Percent vegetation cover (henceforth “cover”) was measured every two months from February 2019 to April 2020, within two weeks of seed tray sampling nights. Cover was estimated by randomly selecting four 1 m2 quadrats within each plot, estimating percent cover for each, and taking the average . Cover included dead and live plants 10 cm or taller, a height sufficient to conceal foraging rodents.
To identify seed predators, we used seven camera traps per treatment (due to limited camera availability) suspended 1m above trays. We also examined trays for scat, tracks, and chewed seeds prior to sifting sand to better assess species that visited trays. To examine differences in rodent foraging time, we assessed camera data from April and August 2019 when average differences in cover between treatments was relatively large (18%) and small (4%).
Data was collected throughout the experiement and recorded in excel sheets. Data was subsequently cleaned and combined in R to produce the final dataset uploaded here.
This dataset contains data for seed predation and vegetation conditions of each plot during each sampling. Each row represents a single tray placed in one experimental plot for 1 of the sample nights.
Here is a description of each column:
MonthYear: The month and year for the sample
SamplingPeriod: each sample month we conducted a 4 night sampling session. This column specifies which night the row comes from within the 4 nights of sampling during that particular month.
PlotNumber: the plot ID number
SampleMonth: the month
Year: the year
TrayID: specific tray number placed in that plot
InitialSeedWght(g): initial weight of seeds put into the tray prior to sampling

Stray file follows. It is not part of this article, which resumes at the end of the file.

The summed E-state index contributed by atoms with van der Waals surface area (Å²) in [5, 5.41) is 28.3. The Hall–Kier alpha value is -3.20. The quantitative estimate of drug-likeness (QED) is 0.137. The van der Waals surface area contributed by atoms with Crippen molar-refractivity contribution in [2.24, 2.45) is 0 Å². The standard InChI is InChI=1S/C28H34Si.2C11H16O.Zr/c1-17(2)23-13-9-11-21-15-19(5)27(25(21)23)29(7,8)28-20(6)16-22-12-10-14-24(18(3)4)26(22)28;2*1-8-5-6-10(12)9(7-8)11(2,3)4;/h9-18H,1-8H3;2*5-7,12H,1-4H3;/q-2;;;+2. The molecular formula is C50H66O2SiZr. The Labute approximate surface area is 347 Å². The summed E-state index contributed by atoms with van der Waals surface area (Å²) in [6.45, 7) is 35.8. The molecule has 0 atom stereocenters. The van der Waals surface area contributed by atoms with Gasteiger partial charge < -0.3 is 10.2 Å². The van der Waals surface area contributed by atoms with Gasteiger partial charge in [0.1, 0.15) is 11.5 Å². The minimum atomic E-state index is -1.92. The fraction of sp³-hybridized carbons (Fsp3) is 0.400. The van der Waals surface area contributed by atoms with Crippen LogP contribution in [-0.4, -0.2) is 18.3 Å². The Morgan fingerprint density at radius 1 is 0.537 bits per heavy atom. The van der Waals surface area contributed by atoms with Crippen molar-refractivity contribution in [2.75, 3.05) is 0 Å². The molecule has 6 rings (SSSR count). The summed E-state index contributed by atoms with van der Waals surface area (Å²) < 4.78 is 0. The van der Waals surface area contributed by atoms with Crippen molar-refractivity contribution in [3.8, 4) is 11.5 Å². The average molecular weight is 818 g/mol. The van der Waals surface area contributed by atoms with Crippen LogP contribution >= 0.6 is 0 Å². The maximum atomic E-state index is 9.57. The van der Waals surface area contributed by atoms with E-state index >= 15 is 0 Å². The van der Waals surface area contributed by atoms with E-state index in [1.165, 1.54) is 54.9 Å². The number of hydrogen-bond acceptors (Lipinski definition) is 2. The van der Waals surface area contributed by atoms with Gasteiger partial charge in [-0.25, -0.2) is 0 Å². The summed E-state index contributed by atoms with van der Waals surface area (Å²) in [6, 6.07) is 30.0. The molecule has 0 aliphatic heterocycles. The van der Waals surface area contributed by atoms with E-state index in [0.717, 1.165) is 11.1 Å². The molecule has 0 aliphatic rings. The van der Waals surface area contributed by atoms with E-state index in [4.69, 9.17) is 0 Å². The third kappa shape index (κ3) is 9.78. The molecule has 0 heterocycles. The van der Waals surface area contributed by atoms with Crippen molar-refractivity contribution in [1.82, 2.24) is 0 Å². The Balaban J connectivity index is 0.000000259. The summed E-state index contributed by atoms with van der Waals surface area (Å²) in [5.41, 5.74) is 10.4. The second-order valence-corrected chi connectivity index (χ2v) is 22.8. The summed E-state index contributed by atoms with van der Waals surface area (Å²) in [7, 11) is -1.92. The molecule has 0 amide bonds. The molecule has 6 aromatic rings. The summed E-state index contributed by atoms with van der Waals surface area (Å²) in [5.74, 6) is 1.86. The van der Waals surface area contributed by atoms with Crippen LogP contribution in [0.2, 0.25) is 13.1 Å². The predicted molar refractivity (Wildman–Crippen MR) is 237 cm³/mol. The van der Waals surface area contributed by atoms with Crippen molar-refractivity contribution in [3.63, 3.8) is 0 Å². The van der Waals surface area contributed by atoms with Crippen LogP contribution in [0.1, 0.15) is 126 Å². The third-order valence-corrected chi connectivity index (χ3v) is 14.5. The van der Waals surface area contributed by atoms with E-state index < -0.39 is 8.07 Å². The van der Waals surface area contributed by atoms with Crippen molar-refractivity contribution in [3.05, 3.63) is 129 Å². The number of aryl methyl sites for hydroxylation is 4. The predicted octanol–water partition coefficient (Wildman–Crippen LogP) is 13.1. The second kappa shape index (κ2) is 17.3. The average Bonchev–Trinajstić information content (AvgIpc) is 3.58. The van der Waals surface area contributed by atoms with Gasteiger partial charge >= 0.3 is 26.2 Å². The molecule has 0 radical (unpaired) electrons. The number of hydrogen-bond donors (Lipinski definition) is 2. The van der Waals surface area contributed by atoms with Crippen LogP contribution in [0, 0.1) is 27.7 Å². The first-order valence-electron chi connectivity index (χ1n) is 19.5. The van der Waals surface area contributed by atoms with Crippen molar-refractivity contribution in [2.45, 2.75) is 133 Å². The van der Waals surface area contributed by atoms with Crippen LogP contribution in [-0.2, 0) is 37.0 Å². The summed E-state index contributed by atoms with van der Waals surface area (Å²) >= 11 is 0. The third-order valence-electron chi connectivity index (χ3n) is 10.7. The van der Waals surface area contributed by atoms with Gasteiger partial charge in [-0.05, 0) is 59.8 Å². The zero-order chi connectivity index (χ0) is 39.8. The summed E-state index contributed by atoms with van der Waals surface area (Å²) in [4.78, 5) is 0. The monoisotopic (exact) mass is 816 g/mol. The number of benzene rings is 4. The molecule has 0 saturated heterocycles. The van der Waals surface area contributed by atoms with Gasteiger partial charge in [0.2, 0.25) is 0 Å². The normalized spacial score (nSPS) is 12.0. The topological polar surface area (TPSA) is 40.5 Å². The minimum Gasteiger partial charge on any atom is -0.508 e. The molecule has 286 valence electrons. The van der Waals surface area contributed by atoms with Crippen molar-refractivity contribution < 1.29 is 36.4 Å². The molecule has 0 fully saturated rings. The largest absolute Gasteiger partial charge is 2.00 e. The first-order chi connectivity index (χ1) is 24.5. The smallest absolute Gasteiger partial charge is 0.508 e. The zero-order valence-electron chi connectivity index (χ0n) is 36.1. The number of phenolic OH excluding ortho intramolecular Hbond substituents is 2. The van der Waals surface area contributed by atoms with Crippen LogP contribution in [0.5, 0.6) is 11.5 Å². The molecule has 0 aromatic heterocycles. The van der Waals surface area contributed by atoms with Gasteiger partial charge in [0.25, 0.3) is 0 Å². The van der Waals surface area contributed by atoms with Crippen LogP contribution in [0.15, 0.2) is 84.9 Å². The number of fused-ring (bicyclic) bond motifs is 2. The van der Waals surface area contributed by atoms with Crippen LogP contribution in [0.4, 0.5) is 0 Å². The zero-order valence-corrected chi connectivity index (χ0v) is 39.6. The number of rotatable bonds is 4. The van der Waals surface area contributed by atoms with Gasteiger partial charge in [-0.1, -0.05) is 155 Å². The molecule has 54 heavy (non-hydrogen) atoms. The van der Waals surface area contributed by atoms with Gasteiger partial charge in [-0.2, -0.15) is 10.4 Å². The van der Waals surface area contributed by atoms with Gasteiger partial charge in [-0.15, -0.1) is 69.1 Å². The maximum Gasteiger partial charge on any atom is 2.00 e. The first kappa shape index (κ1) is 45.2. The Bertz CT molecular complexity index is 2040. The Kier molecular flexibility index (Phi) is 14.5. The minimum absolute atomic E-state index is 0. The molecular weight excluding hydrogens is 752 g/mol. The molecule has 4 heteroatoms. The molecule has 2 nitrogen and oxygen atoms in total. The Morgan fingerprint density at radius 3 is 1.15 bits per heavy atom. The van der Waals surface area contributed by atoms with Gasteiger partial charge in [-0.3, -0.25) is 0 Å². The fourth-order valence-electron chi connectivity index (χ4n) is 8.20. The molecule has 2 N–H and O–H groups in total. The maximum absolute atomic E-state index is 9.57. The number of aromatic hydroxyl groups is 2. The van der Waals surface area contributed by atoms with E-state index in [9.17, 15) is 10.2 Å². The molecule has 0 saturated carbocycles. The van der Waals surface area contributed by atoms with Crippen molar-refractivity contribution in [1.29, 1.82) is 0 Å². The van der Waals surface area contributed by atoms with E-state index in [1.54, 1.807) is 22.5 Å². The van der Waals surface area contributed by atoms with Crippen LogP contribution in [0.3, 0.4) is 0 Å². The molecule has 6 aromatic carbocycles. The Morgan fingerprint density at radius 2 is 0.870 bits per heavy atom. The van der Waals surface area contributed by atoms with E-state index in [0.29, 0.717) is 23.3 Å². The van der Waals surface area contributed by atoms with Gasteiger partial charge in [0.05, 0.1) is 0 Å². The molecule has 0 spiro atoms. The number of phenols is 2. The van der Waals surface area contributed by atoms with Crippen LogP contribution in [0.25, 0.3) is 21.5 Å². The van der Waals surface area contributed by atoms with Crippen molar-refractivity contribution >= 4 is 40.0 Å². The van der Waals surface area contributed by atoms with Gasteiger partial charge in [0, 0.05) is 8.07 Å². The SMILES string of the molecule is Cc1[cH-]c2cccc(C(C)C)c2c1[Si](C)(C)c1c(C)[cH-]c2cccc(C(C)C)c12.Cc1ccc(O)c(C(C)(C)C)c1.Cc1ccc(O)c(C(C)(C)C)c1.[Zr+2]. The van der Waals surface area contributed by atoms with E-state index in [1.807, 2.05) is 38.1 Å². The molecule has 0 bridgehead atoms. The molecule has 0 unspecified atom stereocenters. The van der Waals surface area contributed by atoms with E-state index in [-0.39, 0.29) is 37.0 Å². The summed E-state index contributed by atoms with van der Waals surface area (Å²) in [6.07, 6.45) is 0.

InitialCount: Initial seed count based on the weight having been callibrated each sampling session with the specific batch of seeds.
FinalCount: The count of fully intact seeds
Eaten: Initial count - final count = the total seeds consumed by rodents
Tracks: yes/no for if animal tracks were in the tray when collected
TrackType: specifies type of tracks observed if any
SeedsChewed: yes/no for if there was visual evidence of seeds having been chewed by rodents
Scat/Pee: NA if none, otherwise specifies the species for which scat and pee was found in the trays
notes: general notes from sampling night
PlotTreatment: A = "ambient" or control plot with no cogongrass, And AC = "ambient cogon" or cogongrass invaded plot
RowNumber: row number from which the plot is from
EdgeOrCore: specifies if the plot was found on the edge of core of the experiment
LowCover: % vegetation cover less than 100cm tall and taller than 10cm tall
TallCover: % vegetation cover taller than 100cm tall
Bare: % area that had no vegetation cover taller than 10cm
TotalCover: total area with cover greater than 10cm tall
AverageSky: average nightly cloud cover score based on a 1-5 score specified in the methods
SumSkyScore: nightly sum of cloud cover score
RemainingSeeds: total intact seeds remaining in each tray
USDA/NIFA McIntire-Stennis program, Award: FLA-AGR-005772
Florida Forest Service
Institute of Food and Agricultural Sciences at UF
Florida Department of Agriculture and Consumer Services, Award: 21942